Sports mega-events and inequality - why do we host them?
Sports mega-events such as the Olympic Games and football World Cup are increasingly viewed by national and local governments as good ways of stimulating economic growth through tourism and foreign investment. City and national governments spend vast amounts of capital on bidding procedures, promising rich economic rewards, employment generation, as well as stimulation of long-term economic growth. Yet, almost all of the published evidence shows that that few predicted benefits of mega-events ever materialise, whilst estimated costs of constructing stadiums and large-scale infrastructure projects are nearly always affected by massive cost overruns. Considering this evidence, many have questioned why governments want to host such events in the first place.
Often, when developing cities or nations wish to host a mega-event, the project is motivated by equity concerns. It may be argued that stimulated economic growth from the event will trigger wider processes of economic and social integration in cities, for example. This was certainly the case with the 2010 football World Cup in South Africa – the massive spending and preparations were justified by the objective of addressing the social and spatial inequalities of the apartheid past. But do the outcomes for the host communities ever match these promises?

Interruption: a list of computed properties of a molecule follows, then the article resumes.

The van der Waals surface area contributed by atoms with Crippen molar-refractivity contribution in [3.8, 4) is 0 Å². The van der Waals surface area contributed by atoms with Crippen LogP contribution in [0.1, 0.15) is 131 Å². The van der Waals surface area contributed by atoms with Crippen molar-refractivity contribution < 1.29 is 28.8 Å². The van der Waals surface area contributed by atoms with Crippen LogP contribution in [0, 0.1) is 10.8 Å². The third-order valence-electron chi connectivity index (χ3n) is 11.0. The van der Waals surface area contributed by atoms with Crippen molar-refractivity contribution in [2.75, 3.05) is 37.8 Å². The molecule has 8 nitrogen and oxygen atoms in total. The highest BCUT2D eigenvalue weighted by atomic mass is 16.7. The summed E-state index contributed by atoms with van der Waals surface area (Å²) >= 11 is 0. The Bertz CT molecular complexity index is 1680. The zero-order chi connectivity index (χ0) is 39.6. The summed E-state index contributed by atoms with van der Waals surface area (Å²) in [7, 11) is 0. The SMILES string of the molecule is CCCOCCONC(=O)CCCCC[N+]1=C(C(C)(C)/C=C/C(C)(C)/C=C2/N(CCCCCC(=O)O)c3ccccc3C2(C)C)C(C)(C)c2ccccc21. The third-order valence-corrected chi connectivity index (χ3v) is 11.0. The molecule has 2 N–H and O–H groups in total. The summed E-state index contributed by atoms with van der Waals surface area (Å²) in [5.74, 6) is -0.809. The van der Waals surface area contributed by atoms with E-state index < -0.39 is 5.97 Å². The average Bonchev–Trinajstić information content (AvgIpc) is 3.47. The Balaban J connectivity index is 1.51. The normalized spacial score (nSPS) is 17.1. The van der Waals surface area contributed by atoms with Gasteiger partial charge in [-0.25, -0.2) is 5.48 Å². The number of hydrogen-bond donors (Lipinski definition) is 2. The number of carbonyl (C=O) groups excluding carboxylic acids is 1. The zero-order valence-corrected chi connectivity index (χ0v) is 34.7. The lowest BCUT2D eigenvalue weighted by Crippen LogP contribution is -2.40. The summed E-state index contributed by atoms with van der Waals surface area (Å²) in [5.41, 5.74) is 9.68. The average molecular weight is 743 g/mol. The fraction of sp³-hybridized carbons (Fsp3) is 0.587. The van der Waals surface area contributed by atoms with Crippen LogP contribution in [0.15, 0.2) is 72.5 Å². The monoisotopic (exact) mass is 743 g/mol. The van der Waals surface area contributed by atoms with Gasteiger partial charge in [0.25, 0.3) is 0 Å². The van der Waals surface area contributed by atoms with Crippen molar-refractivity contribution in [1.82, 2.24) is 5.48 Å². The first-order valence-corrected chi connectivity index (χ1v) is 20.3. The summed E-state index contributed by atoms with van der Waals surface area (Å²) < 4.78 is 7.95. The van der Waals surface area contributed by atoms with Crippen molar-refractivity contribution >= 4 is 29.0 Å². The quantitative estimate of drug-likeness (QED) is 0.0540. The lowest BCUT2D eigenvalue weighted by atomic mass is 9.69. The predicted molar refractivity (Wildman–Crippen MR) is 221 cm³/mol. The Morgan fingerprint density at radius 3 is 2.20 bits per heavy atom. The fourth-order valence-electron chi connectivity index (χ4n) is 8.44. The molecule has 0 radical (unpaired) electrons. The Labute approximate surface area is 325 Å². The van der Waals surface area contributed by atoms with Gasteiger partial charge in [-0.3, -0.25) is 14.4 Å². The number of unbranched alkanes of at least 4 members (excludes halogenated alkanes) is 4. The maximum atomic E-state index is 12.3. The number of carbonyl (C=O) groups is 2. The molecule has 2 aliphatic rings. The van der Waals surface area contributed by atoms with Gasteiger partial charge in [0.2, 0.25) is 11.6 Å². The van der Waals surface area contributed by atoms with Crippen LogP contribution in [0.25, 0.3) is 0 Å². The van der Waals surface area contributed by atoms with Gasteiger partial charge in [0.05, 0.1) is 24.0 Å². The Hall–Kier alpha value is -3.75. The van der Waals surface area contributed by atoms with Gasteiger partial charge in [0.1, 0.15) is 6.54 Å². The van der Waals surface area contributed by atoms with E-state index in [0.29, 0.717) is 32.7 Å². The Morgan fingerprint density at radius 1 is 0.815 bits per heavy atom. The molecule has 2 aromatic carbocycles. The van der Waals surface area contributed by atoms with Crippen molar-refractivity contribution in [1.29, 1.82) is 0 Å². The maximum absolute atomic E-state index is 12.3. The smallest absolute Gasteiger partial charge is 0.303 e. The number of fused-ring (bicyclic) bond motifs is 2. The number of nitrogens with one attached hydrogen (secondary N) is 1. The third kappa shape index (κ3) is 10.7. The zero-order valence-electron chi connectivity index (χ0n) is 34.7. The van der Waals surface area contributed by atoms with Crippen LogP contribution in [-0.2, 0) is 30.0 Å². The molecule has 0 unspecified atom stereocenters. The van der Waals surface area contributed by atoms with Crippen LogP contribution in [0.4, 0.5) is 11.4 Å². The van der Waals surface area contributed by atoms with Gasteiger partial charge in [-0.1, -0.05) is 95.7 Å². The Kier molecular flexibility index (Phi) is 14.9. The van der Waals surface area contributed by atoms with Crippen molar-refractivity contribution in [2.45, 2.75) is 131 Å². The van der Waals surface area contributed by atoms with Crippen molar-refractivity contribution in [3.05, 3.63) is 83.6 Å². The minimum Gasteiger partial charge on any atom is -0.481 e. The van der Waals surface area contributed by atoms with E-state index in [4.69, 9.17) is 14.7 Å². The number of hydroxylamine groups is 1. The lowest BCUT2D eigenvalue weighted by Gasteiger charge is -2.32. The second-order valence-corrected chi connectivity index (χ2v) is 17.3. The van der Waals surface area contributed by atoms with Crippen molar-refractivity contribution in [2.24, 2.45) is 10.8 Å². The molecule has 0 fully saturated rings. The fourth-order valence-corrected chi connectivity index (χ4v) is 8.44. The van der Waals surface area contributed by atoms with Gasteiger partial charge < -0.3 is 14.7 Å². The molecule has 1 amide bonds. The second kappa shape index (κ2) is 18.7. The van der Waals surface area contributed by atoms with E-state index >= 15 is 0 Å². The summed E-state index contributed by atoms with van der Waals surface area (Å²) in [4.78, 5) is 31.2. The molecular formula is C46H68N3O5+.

With the 2012 Olympic Games and 2014 World Cup in Brazil around the corner, it would be highly relevant to reflect on the relationship between mega-events and inequality. The questions to guide this discussion are:
What are your experiences with mega-events and issues of inequity?
Are there any good policy examples of how mega-events can be used to promote equity?
What are some examples of groups and organizations that contest the assumed benefits of hosting mega-events?